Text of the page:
The speech was a bit rambling, because Bevin doesn’t use prepared texts or the politico-governmental rhetoric of his predecessors, so he missed applause lines for some of the few budget increases he mentioned, and blurred what he called his laser-like focus on pensions – but that message got across. On social media, talk radio and self-selected media polls, the reaction has seemed positive.
The apparent consensus that pensions should trump almost everything else, at the expense of dozens of programs that legislators and their constituents hold dear, was shown by a comment from a veteran Democratic lawmaker, Arnold Simpson of Covington, chairman of the House budget subcommittee on higher education: “We have a responsibility as a government,” he told the Lexington Herald-Leader. “We have to honor the contracts we’ve made” with employees and pensioners.
The politics of this are pretty basic. The crisis is obvious, and there are hundreds of thousands of pensioners, future pensioners and relatives who want action. And the details of the budget and programs are lost on most voters, whose diet of reliable information about state government has dwindled in the past decade, mainly due to the shrinkage of the Frankfort press corps.
Voters want politicians who deliver what they promised, and show “energy in the executive,” as Alexander Hamilton put it. In public polling on Kentucky governors, the highest job rating ever went to Democrat Paul Patton soon after he accomplished perhaps his most controversial move, a higher-education reform that took community colleges away from the University of Kentucky.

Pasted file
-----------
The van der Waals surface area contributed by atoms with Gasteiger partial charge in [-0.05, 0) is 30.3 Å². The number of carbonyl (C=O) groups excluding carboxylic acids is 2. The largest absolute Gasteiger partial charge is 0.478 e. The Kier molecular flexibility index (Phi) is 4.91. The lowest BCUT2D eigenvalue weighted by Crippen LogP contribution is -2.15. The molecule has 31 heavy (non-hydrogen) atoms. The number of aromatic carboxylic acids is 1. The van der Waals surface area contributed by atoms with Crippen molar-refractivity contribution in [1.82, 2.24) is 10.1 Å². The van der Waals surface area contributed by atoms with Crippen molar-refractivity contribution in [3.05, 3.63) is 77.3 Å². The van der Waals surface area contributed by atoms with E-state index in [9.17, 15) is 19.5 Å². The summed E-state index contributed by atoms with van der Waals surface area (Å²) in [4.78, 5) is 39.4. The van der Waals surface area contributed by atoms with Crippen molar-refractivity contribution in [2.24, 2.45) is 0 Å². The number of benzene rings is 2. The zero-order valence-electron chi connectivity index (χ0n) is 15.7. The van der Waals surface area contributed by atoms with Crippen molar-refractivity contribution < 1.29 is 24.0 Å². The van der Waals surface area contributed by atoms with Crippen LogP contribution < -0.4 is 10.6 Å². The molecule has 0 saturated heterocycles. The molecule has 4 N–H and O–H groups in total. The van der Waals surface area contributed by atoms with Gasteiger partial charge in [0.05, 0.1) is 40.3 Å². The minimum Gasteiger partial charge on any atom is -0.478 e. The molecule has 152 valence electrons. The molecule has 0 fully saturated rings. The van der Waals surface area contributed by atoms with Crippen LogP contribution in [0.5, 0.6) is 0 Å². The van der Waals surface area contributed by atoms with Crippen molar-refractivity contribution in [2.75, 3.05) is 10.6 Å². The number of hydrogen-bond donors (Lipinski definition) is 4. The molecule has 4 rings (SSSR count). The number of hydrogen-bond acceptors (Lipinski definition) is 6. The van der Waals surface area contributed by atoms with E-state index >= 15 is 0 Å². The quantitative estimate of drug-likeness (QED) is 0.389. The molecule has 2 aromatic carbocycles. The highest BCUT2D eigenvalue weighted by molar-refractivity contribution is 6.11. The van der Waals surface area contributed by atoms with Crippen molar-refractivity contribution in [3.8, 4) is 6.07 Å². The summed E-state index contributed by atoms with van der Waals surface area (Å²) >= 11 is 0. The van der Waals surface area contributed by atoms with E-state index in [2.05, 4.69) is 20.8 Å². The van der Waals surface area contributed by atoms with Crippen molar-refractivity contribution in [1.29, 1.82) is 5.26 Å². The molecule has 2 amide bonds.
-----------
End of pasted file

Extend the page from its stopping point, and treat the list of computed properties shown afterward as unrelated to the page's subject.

Patton got 71 percent approval in the Courier-Journal’s Bluegrass Poll in the spring of 1997. Most of that was from people who said they “somewhat approved” of his work, and my interviews with some poll respondents could be boiled down to this: We’re not sure he’s doing the right thing, but at least he’s trying. They want their leaders to succeed.
Those attitudes could take Bevin a long way. He doesn’t need to defend his policies with gratuitous slaps, such as, “There will be more incentives to electrical engineers than French literature majors,” in what would be the biggest higher-ed policy shift since Patton. He could use some practice with a prepared text, and the legislative session is likely to test his patience.
But if Bevin continues to inspire confidence, and the next president is a Democrat, we’ll probably see him making more trips to Republican events in New Hampshire, like he did last weekend, even as the budget was being finalized.
The man who had the gumption to challenge Mitch McConnell and get back in the political fray after a crushing defeat, then scored a big primary upset and a surprisingly strong victory, is a change agent. That’s what voters seem to want more than ever, and they are worrying less about the direction of the change.
Al Cross, former C-J political writer, is director of the Institute for Rural Journalism and Community Issues and associate professor in the University of Kentucky School of Journalism and Telecommunications. His opinions are his own, not UK’s. This column previously appeared in the Louisville Courier-Journal.